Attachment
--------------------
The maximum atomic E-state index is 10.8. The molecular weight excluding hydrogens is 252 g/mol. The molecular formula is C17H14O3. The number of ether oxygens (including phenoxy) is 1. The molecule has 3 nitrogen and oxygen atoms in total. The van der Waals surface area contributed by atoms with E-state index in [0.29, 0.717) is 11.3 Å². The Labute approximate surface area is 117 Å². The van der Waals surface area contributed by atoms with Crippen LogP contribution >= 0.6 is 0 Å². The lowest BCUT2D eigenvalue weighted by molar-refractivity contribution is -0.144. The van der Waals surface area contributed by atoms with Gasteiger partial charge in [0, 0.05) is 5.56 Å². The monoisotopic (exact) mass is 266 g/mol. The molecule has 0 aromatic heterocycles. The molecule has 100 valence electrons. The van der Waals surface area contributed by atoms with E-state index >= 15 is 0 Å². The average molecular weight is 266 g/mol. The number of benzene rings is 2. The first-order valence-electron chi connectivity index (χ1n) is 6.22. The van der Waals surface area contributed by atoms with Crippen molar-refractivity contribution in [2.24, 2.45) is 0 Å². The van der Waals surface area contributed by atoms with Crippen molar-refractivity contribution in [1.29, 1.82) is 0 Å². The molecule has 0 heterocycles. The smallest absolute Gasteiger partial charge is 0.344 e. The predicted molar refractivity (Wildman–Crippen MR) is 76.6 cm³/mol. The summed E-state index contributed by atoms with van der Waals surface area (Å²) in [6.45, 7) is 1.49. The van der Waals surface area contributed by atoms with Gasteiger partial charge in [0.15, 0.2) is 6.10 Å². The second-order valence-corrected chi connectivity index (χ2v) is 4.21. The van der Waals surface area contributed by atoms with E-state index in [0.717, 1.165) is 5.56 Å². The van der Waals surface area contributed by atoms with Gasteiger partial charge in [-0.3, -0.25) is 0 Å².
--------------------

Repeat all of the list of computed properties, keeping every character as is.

The maximum atomic E-state index is 10.8. The molecular weight excluding hydrogens is 252 g/mol. The molecular formula is C17H14O3. The number of ether oxygens (including phenoxy) is 1. The molecule has 3 nitrogen and oxygen atoms in total. The van der Waals surface area contributed by atoms with E-state index in [0.29, 0.717) is 11.3 Å². The Labute approximate surface area is 117 Å². The van der Waals surface area contributed by atoms with Crippen LogP contribution >= 0.6 is 0 Å². The lowest BCUT2D eigenvalue weighted by molar-refractivity contribution is -0.144. The van der Waals surface area contributed by atoms with Gasteiger partial charge in [0, 0.05) is 5.56 Å². The monoisotopic (exact) mass is 266 g/mol. The molecule has 0 aromatic heterocycles. The molecule has 100 valence electrons. The van der Waals surface area contributed by atoms with E-state index >= 15 is 0 Å². The average molecular weight is 266 g/mol. The number of benzene rings is 2. The first-order valence-electron chi connectivity index (χ1n) is 6.22. The van der Waals surface area contributed by atoms with Crippen molar-refractivity contribution in [2.24, 2.45) is 0 Å². The van der Waals surface area contributed by atoms with Crippen molar-refractivity contribution in [1.29, 1.82) is 0 Å². The molecule has 0 heterocycles. The smallest absolute Gasteiger partial charge is 0.344 e. The predicted molar refractivity (Wildman–Crippen MR) is 76.6 cm³/mol. The summed E-state index contributed by atoms with van der Waals surface area (Å²) in [6.45, 7) is 1.49. The van der Waals surface area contributed by atoms with Gasteiger partial charge in [0.15, 0.2) is 6.10 Å². The second-order valence-corrected chi connectivity index (χ2v) is 4.21. The van der Waals surface area contributed by atoms with E-state index in [0.717, 1.165) is 5.56 Å². The van der Waals surface area contributed by atoms with Gasteiger partial charge in [-0.3, -0.25) is 0 Å².